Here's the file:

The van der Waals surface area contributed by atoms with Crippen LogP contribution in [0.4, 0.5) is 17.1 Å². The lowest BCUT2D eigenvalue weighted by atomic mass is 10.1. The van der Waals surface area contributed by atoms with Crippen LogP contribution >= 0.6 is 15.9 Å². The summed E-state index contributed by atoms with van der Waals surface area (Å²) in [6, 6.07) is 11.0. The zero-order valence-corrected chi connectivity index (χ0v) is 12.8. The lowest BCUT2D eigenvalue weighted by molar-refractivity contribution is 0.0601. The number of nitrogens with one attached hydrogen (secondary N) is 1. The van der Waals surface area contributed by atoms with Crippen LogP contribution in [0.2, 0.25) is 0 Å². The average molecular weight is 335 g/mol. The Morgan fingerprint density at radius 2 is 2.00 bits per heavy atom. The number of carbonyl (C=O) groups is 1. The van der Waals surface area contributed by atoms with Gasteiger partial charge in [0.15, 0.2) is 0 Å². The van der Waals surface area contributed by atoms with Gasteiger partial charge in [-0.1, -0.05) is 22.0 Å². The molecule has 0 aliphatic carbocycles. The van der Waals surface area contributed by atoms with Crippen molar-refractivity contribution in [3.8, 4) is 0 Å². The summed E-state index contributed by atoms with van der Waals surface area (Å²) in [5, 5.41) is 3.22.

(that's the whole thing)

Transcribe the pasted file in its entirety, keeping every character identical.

The van der Waals surface area contributed by atoms with Crippen LogP contribution in [0.4, 0.5) is 17.1 Å². The lowest BCUT2D eigenvalue weighted by atomic mass is 10.1. The van der Waals surface area contributed by atoms with Crippen LogP contribution >= 0.6 is 15.9 Å². The summed E-state index contributed by atoms with van der Waals surface area (Å²) in [6, 6.07) is 11.0. The zero-order valence-corrected chi connectivity index (χ0v) is 12.8. The lowest BCUT2D eigenvalue weighted by molar-refractivity contribution is 0.0601. The number of nitrogens with one attached hydrogen (secondary N) is 1. The van der Waals surface area contributed by atoms with Crippen LogP contribution in [0.2, 0.25) is 0 Å². The average molecular weight is 335 g/mol. The Morgan fingerprint density at radius 2 is 2.00 bits per heavy atom. The number of carbonyl (C=O) groups is 1. The van der Waals surface area contributed by atoms with Gasteiger partial charge in [0.15, 0.2) is 0 Å². The van der Waals surface area contributed by atoms with Gasteiger partial charge in [-0.1, -0.05) is 22.0 Å². The molecule has 0 aliphatic carbocycles. The van der Waals surface area contributed by atoms with Crippen molar-refractivity contribution in [3.8, 4) is 0 Å². The summed E-state index contributed by atoms with van der Waals surface area (Å²) in [5, 5.41) is 3.22.